Rare is the movie that can make you believe an unbearable love is possible.
The billowing torch Eyre and Rochester bear along the gusted midnight plain of their narrative makes my own sporadic bursts of pussy-chasing look like a miniature flashlight not even bought—shoplifted—from the CVS of my imagination, whose only light is its own fluorescent torture.
Like all good movies, Eyre helped me realize I am a fool and an asshole, even as it gave me hope I might not be.
The function I suppose Jane Eyre herself performs for Rochester.
That she does not exist in life, in the dark, rainy parking lot of Amherst Cinema, as I walked out to my car, seemed mankind’s keenest tragedy.
If in Eyre’s braids alone I could not glimpse all the universe I beheld’s coiled splendor, I would be blinder than an underwater mountain.
When Rochester smokes his cigarettes in virile anguish, just as Fassbender’s British spy in Basterds, for a few nighmarishly tantalizing seconds I literally become homosexual…
If women looked at me the way they must at him in my imagination, I would fear nothing.
I would walk through walls, breathe fire, stick my head into the mouth of death like a large black lion and laugh into the throat-hole like a metaphysical bullhorn.
The first act is slow.
The dialogue is rich, baroque, and conceptual—yet effortless.
The acting is so close to being, we see into the consciousnesses of our two leads that thing we have no easy name for, and so, throwing up our hands in gratitude and disgust, call poetry.
Ten women with a tenth of Eyre’s courage and mettle, working together, could rearrange the madhouse we call the world into a paradise.
Go see Jane Eyre if you want to relearn how pathetic, petty, impotent, simple, tepid, empty, shallow, and alone your own experience of love has been.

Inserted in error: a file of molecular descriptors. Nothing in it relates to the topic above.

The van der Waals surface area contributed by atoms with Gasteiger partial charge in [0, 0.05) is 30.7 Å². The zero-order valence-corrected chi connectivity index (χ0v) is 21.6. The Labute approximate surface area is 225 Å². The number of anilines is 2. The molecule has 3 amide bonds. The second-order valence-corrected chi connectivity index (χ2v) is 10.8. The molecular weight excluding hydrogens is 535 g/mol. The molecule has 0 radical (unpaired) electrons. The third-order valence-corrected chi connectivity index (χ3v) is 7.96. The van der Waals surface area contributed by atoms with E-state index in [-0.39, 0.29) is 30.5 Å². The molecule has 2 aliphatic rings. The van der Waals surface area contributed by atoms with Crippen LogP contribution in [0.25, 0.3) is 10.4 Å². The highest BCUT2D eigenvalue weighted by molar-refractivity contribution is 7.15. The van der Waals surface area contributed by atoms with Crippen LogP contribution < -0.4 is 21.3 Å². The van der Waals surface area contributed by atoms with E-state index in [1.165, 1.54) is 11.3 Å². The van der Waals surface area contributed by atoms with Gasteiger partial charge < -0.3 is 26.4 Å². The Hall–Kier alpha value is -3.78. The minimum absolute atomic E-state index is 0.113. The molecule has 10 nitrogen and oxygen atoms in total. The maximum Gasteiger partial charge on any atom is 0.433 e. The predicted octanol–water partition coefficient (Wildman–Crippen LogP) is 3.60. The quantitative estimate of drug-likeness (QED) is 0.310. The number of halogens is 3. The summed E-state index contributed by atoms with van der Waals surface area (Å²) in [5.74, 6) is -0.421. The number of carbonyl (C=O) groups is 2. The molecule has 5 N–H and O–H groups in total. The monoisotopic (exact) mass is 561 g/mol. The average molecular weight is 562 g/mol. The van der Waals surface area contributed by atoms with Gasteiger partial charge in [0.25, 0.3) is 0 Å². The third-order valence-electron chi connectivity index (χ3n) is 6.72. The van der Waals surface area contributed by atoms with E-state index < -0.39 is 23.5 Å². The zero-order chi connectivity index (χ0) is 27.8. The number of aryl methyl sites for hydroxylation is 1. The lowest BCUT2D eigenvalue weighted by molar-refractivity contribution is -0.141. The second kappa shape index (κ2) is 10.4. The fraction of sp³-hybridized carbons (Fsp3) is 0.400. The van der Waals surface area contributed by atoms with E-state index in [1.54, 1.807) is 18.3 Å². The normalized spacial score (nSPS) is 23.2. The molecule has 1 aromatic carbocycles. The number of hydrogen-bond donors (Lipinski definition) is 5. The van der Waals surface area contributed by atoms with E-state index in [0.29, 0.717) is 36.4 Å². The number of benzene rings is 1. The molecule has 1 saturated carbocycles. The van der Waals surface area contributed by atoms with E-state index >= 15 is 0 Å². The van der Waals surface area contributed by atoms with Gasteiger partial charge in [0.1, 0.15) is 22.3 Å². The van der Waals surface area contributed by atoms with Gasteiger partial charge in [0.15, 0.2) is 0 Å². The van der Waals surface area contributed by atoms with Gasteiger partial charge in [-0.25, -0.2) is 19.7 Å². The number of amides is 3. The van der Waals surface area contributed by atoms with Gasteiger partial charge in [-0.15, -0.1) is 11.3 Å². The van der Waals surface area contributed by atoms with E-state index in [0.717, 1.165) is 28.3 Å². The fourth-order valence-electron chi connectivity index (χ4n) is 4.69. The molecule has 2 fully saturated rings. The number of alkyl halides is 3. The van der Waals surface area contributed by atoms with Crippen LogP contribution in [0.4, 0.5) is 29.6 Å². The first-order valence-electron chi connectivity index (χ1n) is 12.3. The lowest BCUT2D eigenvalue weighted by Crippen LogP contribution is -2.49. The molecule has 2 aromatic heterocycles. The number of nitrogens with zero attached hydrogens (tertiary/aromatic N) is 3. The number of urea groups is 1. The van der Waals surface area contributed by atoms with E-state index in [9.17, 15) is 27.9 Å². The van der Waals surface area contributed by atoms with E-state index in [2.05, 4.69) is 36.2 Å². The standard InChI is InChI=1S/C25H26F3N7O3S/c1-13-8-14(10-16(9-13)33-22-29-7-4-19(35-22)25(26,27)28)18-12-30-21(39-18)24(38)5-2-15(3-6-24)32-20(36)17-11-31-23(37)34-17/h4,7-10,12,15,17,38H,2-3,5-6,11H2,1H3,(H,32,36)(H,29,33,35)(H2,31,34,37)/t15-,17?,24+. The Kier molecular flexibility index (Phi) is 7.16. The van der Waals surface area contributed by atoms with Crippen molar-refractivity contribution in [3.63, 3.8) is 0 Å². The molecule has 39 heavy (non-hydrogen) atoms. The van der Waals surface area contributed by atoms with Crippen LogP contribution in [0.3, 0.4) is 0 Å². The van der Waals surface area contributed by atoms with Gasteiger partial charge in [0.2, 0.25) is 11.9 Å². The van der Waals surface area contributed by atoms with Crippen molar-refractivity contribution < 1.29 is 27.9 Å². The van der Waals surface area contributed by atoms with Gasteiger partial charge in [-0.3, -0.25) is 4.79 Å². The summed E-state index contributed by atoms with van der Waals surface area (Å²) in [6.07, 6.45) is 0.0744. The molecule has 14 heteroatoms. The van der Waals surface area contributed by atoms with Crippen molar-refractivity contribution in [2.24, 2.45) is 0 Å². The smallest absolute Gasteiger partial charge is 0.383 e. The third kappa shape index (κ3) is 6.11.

Toy Story 3 was the best movie of 2010 because it revived the cadaver of adventure with brilliant scripting, realistic characters, and inventive action. Rango takes that resurrected corpus adventura and jabs a syringe of adrenaline into its heart. The first scene—too surprising, weird, meta, and smart to describe—is the best opening since Inglorious Basterds. And Rango’s multiple chases, battles, and other staples of action are so aware of their historical predecessors that watching each is like gorging yourself like a hog at the trough of homage to and parody of all the most beloved tropes of spaghetti western, space opera, noir, Freud, and Homer. Constant, riotous, gonzo wit at machine gun pace obliterates all your defenses against Rango‘s eleven-layer irony-cake of visual and narrative gratification. In one scene, our not really-eponymous hero, an Odyssean lizard and archetypal chameleon with no name—Johnny Depp, perfect casting—turns to a kid and shouts, “Burn everything but Shakespeare!” It was like watching something written by a future, infinitely more successful and disciplined version of myself. As the crowd shuffled me out of the theater I looked back over my shoulder and thought, “I want to see that again.” Last time that happened was Fantastic Mr. Fox, and before that Basterds. What do these three movies have in common? One, an oneiric swirl of fulfilled conventions. Two, a reeling, panoramic sensorium of metaphor. Three, a seemingly suicidal level of self-referentiality grounded in tight storytelling. Four, an almost obscene amount of jokes. Five, cornea-crushing cinematography. Six, sincere, devoted direction. Seven, perfectly executed setpieces. Eight, all squeezed through the estranging eye of auteurial mise-en-scène. No windmill goes untilted at; no saddle goes unblazed. No god of cinema goes uncrucified and seconds later, raised. Rango is generous and savvy in these ways. Gore Verbinski also directed the first Pirates of the Caribbean, another epic that took me back to the theater multiple times. Rango is so decadently good, it seems passive-aggressively pathetic to point out its only flaw: an impatient dénouement. The film could’ve luxuriated in its coolest characters more. And there are many cool characters. Anyone who does not see Rango, or anyone who sees it and doesn’t like it, Fuck you!